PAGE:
The American Diabetes Association estimates that 25.8 million individuals or 8.3% of the United States population have diabetes mellitus. Individuals with diabetes have an increased risk for cardiovascular disease (CVD) and CVD events account for over 60% of all deaths in diabetics. Approximately 25% of diabetics will develop a lower extremity or foot ulcer during their lifetime. Diabetic foot ulcers occur at an annual rate of 1.5 to 4% and result in significant rates of hospitalization. Diabetics with PAD and lower extremity ulcers have a 3-fold increased mortality rate compared to diabetics without PAD. Advances in endovascular therapy have reduced risks associated with intervention, enabling revascularization as a routine procedure in patients with lower extremity ischemia. Our longitudinal imaging study will assess the ability of MRI-based macrovascular (vessel patency) and microvascular measures to prospectively identify the wound healing status in patients with ischemic diabetic ulcers. The results of the proposed MR imaging assessment may be of interest for the planning of revascularization procedures and for assessing post-intervention symptoms.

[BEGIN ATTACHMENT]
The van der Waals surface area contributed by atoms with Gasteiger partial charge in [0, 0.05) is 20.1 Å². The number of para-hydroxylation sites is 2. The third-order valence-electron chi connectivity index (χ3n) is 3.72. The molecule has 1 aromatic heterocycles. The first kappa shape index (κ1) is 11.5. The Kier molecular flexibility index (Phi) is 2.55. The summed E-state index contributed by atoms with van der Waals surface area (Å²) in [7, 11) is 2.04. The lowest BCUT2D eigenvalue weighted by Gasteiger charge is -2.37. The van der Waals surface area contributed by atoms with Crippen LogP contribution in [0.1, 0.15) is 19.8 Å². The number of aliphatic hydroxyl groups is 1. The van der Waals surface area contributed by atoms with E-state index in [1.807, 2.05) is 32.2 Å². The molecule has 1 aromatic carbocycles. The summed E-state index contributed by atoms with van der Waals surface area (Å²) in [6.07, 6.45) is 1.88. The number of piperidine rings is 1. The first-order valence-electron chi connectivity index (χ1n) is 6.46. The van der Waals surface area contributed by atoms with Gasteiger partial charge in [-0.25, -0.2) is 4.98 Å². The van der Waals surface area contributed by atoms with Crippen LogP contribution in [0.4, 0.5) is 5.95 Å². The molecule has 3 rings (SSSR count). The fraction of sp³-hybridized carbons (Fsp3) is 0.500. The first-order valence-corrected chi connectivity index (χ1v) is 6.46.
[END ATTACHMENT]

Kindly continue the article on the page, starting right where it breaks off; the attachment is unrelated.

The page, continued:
Age 18 or older
Patients with symptoms of intermittent claudication
Patients who are candidates for lower extremity revascularization.
Patients with non-atherosclerosis disease responsible for claudication
Unstable cardiac disease
History of pancreatitis
Chronic hepatic disease
Patients has an implant which would exclude MRI testing (for example: pacemaker, insulin pump,etc.)
Patient is a past recipient of a cardiac, kidney, liver, lung, or other organ transplant. (Skin grafts are acceptable).